Most of the time we don't know where Ashley is. That's because she's usually managed to get lost or to drop her means of communication into one waterbody or another. As a newcomer to the region, Ashley brings a healthy dose of incredulity about what goes on around here. "Wait, you truck fish around dams?" or "You grow fish in a hatchery and then set them free into rivers? Is that kind of like keeping chickens?" As a transplant from Los Angeles most recently (where she got her masters in science journalism at USC) she's tended to report on rivers that are nicely cemented in, so she's very excited about all the freerange waterways up here. Radio will always be Ashley's first love (she got her start working for the show Living on Earth on Public Radio International) but she's pretty excited about this whole "multimedia" thing everyone's talking about.
Ashley's been known to develop crushes on inanimate objects such as rivers, hip waders and reliable recording equipment. At scientific conferences she sneaks pictures of the highly fashionable forms of footwear on parade, with special attention to the combination of wool socks and tevas often sported by ecologists and biologists. She then tweets those pictures, so follow her on Twitter.
We like Ashley because we know that even though she's often MIA, she always comes back with a story.
Seattle's Alaskan Way Viaduct Tunnel project is more than a year behind schedule. As local frustration mounts, one engineering firm has a fresh idea that could mean good news for urban salmon recovery.
Washington regulators say the region's biggest oil-train operator should be penalized after failing to comply with reporting requirements following 14 spills of hazardous materials, including crude oil.
Environmentalists are suing, the mayor and city council have launched an investigation, and angry protesters packed the Port Commissioners' meeting, but the Port of Seattle is standing strong in its decision to host Shell Oil.
The orcas commonly spotted in the waters of Puget Sound during the summer lead a much more mysterious life in the winter time. Researchers are back from an ocean cruise with clues to demystify the orcas' winter activities.
As any skier will attest, it’s been a bad year for snow. What’s that mean for the rest of us?
Tired of oil trains moving through the Northwest? How about a pipeline? New legislation could fund the study of a CascadiaXL pipeline to move oil from the middle of the country to the Washington coast.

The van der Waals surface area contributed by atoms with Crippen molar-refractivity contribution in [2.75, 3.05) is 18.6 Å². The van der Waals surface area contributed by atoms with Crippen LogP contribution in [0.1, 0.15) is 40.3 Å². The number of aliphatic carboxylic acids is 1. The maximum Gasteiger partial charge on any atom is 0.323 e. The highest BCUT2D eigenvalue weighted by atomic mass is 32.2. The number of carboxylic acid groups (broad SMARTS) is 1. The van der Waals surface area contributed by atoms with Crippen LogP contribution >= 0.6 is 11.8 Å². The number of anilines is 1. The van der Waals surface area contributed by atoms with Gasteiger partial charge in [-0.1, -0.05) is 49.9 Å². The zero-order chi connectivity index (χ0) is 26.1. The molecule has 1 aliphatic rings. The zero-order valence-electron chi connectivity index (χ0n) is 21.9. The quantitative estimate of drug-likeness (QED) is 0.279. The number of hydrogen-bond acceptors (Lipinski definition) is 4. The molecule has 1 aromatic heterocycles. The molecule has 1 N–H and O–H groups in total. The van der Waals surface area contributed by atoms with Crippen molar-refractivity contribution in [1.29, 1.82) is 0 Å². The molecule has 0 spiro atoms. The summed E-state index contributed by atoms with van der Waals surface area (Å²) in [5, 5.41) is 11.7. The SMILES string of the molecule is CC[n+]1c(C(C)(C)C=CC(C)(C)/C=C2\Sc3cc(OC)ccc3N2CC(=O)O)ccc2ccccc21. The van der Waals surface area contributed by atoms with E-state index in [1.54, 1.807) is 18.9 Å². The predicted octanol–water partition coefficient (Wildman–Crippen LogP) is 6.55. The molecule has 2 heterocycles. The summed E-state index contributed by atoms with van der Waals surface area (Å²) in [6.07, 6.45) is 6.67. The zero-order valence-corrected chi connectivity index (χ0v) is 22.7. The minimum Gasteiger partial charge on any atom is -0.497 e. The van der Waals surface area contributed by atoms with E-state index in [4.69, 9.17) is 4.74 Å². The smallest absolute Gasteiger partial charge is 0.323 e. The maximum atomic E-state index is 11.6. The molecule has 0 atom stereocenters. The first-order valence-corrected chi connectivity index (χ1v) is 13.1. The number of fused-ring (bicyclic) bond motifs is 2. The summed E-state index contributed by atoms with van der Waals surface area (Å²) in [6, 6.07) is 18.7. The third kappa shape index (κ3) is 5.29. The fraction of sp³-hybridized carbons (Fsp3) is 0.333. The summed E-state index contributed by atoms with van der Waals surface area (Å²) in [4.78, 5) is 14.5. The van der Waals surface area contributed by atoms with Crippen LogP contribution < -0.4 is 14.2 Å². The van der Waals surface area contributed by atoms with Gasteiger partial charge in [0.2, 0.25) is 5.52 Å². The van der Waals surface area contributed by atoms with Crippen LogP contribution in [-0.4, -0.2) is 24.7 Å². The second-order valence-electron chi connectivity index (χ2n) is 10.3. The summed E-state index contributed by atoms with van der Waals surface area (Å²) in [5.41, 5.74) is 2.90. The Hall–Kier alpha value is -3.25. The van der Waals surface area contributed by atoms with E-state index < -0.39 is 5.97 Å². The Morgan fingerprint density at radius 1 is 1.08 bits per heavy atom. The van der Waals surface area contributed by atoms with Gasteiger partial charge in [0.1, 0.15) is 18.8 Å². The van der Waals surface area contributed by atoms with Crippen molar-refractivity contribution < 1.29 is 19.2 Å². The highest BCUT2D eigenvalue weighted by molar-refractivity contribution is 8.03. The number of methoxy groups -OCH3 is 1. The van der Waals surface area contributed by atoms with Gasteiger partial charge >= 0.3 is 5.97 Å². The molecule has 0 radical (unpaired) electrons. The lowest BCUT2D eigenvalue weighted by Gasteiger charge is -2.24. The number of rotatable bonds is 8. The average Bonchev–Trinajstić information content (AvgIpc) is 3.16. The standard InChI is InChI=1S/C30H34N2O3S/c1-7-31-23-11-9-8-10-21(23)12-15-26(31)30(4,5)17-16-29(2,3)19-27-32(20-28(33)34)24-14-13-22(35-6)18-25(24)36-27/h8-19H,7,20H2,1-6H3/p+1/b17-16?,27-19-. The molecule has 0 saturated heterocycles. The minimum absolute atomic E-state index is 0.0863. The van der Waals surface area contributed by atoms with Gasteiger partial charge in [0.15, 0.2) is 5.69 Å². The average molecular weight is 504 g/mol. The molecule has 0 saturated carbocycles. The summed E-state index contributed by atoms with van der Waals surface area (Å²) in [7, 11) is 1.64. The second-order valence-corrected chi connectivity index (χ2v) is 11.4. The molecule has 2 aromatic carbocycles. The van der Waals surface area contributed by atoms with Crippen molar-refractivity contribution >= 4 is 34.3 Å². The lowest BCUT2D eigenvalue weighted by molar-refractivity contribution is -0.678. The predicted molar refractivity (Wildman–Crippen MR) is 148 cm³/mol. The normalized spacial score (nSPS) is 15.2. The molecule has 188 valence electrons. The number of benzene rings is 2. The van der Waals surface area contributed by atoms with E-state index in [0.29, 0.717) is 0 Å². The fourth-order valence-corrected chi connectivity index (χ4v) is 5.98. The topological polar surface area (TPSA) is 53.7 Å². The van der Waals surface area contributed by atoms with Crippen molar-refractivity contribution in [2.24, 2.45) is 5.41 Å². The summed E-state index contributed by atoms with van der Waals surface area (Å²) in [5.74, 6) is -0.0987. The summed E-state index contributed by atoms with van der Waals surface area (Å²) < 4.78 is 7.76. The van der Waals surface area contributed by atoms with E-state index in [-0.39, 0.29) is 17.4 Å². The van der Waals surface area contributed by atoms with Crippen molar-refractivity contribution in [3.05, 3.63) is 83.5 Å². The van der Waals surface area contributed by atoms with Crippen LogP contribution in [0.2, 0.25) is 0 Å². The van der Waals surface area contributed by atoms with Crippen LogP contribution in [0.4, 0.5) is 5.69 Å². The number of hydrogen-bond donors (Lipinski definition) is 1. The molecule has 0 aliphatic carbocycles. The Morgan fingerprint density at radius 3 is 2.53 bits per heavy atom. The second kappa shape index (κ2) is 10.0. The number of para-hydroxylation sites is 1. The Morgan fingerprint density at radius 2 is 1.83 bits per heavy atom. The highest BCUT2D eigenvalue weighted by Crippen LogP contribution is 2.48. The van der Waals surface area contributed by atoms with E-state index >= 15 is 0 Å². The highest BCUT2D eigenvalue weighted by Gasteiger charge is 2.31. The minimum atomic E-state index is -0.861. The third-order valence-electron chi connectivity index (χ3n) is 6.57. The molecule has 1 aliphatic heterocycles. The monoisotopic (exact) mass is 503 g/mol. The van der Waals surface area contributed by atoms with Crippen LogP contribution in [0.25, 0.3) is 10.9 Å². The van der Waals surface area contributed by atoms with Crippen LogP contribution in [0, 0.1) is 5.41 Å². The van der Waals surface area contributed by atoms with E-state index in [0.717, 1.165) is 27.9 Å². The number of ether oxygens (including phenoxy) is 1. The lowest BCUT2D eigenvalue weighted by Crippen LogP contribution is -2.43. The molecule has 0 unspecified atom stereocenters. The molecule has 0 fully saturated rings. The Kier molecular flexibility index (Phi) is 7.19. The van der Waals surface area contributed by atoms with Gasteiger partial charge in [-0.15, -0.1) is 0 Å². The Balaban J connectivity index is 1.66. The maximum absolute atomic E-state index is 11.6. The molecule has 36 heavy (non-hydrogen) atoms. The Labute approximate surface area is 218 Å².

What would hundreds of trains and ships filled with oil each year mean for jobs, the future of fishing, and the quality of life? Those are questions confronting a coastal community in Washington.
The review of a controversial coal export terminal near Bellingham, Washington, will continue despite a direct request from a nearby tribe to halt the process.
How many crew members should be required aboard an oil train? New legislation recommends more than there are currently.
Shell Oil wants to build more tracks at its refinery in Anacortes, Washington, to receive oil by rail. At a packed hearing in Skagit County on Thursday, more than 100 people turned up to comment on the proposal.
Environmental groups are asking the Port of Seattle to reconsider a controversial lease to Shell Oil for arctic drilling operations.
Governor Jay Inslee has been pushing for a “polluters pay” carbon reduction plan for the majority of his time in office. Tuesday marked the first time that plan went before the state legislature.
Two leading Washington state senators - a Republican and a Democrat - sit down to talk climate change, baby goats and Santa Claus.
The largest container terminal in the Northwest will pay a fine and reduce the amount of polluted runoff it discharges into Puget Sound.
A new study, based on data collected by birders around Puget Sound, shows an increase in some key seabird species.
State senators waste little time this session before starting the debate over how best to respond to the rapid increase of oil train traffic in Washington.
The Navy also wants to deploy hundreds of sonobuoys off the coastline of Washington and Oregon. That's drawing criticism from environmentalists who say the risk of harm will increase for whales and other marine life.
The Navy begins a week's worth of meetings in the Northwest to make its case for expanding its permit to conduct training and testing in coastal waters. It wants to deploy more vessels and 700 more sonobuoys per year.
John Plaza sold his motorcycle, took out a mortgage on his house and drained his 401(k) to build what’s now the second-largest biodiesel plant in the country. From there it's been a long struggle.
The J-pod of endangered orcas has a new calf - (it's a girl!) - and the family is heading out of Canadian waters towards Seattle.
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